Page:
After fighting to a disputed draw last December and promising to renew hostilities at the nearest possible opportunity, Deontay Wilder and Tyson Fury then plotted themselves on as protracted and barren a course to that renewal as audacity would permit. Such conduct brings to mind questions about just how much momentum either man brings to this second collision considering the roundabout route to the point of impact.
That Wilder and Fury are taking their time should surprise no one. Sure, Wilder has often professed his desire to clean out the division, lamented the lack of a similar ambition in his peers, and yelled about it loudly enough to convince those eager to be convinced that he was hogtied in his pursuit. But does anyone think he’s been as dogged in his pursuit of the division’s crown as he could be? Fury, meanwhile, with his precious lineal title draped over his shoulder or around his waist or wherever he chooses to sport that invisible belt he won from a man who never won it from another, continues to flap his jaw about what will happen once revenge is near. And if you’re willing to wait until February, so says Fury, you’ll find out why Wilder should appreciate his delayed undoing.
Which means you won’t learn that on Saturday, when “The Gypsy King” faces Otto Wallin at the T-Mobile Arena in Las Vegas on ESPN+, just as you didn’t learn it in June when Fury toyed with Tom Schwarz.
How badly do you want to see a Wilder‒Fury rematch? Do you want it badly enough to learn what the Schwarzes and Wallins of the world bring to the ring? In a sense, this is a misplaced question: Fury, 28-0-1 (20), needn’t fight either man to rematch Wilder. The two could have had an immediate rematch, as any prizefighter obsessed with proving his superiority might wish to do (and as any promoter unconvinced of that superiority might discourage and delay). The question is misguided, too, in that you needn’t watch either the Schwarz fight nor the upcoming Wallin waste to tune in in February (again, provided there’s something to tune in to).
The question is meant only to draw attention to the dreadful matches Fury (and to a lesser extent, Wilder) has chosen to make in the nine months since either man earned their greatest goodwill. Wilder ruined Dominic Breazeale in May, confirming about Breazeale what Anthony Joshua had already established some time earlier. Next, Wilder will flatten aged Luis Ortiz—who momentarily imperiled “The Bronze Bomber” in their first fight—for a second time this November. But while Wilder is a frightening puncher, securing a knockout for Fury takes a little finesse, hence Schwarz’s appearance in the Top-Rank-cozy WBO rankings, and hence the call to Dmitry Salita, Wallin’s promoter.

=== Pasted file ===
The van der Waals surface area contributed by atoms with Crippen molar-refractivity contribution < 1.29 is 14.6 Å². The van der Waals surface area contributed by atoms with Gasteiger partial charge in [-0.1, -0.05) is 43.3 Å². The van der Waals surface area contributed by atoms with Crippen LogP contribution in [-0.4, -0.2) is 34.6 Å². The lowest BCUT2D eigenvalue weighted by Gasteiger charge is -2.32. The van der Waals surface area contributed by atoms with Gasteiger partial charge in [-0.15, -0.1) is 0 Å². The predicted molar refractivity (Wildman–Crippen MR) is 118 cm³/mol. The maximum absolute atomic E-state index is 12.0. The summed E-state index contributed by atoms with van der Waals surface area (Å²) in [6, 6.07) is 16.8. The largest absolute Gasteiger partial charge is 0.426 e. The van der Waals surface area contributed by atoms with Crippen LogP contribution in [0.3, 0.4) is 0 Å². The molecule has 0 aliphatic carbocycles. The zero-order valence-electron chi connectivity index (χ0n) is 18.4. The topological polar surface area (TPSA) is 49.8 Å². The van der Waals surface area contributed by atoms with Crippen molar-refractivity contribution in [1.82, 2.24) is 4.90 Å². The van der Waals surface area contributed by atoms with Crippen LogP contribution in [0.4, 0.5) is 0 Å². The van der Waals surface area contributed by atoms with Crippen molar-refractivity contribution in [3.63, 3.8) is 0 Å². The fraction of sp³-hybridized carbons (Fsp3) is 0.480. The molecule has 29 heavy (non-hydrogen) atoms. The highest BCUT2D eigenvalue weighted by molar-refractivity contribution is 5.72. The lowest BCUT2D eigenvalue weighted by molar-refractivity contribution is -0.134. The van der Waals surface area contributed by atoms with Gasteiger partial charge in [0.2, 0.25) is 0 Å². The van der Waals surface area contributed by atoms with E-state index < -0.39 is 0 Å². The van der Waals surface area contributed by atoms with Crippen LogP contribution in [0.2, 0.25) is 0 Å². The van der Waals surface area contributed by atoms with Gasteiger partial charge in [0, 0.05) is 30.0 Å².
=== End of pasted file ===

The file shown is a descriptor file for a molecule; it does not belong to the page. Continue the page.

If you know anything about Wallin—the twenty-eight-year-old, six-feet-five-and-a-half-inch southpaw from Sundsvall, Sweden, with the seventy-eight-inch reach and 20-0 (13) record—not gleaned from his Boxrec page you have greater interest in, and knowledge of, the best of Sweden’s four professional heavyweights than a number of the people tasked with writing about his first and last trip to the big time (and you’re probably a gambler). Whatever ability Wallin has shown in building his unremarkable record against unremarkable competition is moot. The matchmaking fix is in: Wallin should be Swiss cheese as soon as Fury has showboated enough to confirm the abyss that exists between him and any heavyweight in the world he has to introduce us to.
The sight of a six-feet-nine heavyweight slipping punches with his hands on the ropes or flashing his unnaturally quick hands from either stance might make Fury’s supporters empty their glasses a little faster. That’s not without its value, given that such histrionics, adored or abhorred, are likely to get Fury attention (if not on Saturday then at least when he again fights an opponent who belongs in the ring with him). But neither the chuckles had at the expense of a man unfit to prevent them, nor the lounge act theatrics of the walk-in that precedes them will do much to the pulse of people who enjoy a proper violent spectacle—and that includes the men who might make such a spectacle with Fury.
Of course, such matchmaking is typical of Fury, who by Sunday will have fought five times since returning from the three-year ring absence that comprised his run as heavyweight champion of the world. Wilder is the only noticeable name on the list. And if choosing that time frame strikes you as disingenuous considering the length of Fury’s layoff and his physical and mental state throughout it, feel free to go back further—back to Klitschko, yes, and Derrick Chisora. They’re there, just like Joey Abell, and Christian Hammer, and little Steve Cunningham.
Fury is a unique talent, however, a natural fighter with exceptional elusiveness for his size. He is without question one of the best heavyweights in the world, and he’ll prove as much the next time he has to. If everything goes as planned, he’ll have to do just that in February. Whether he does or doesn’t, obscure European pugs best stay ready.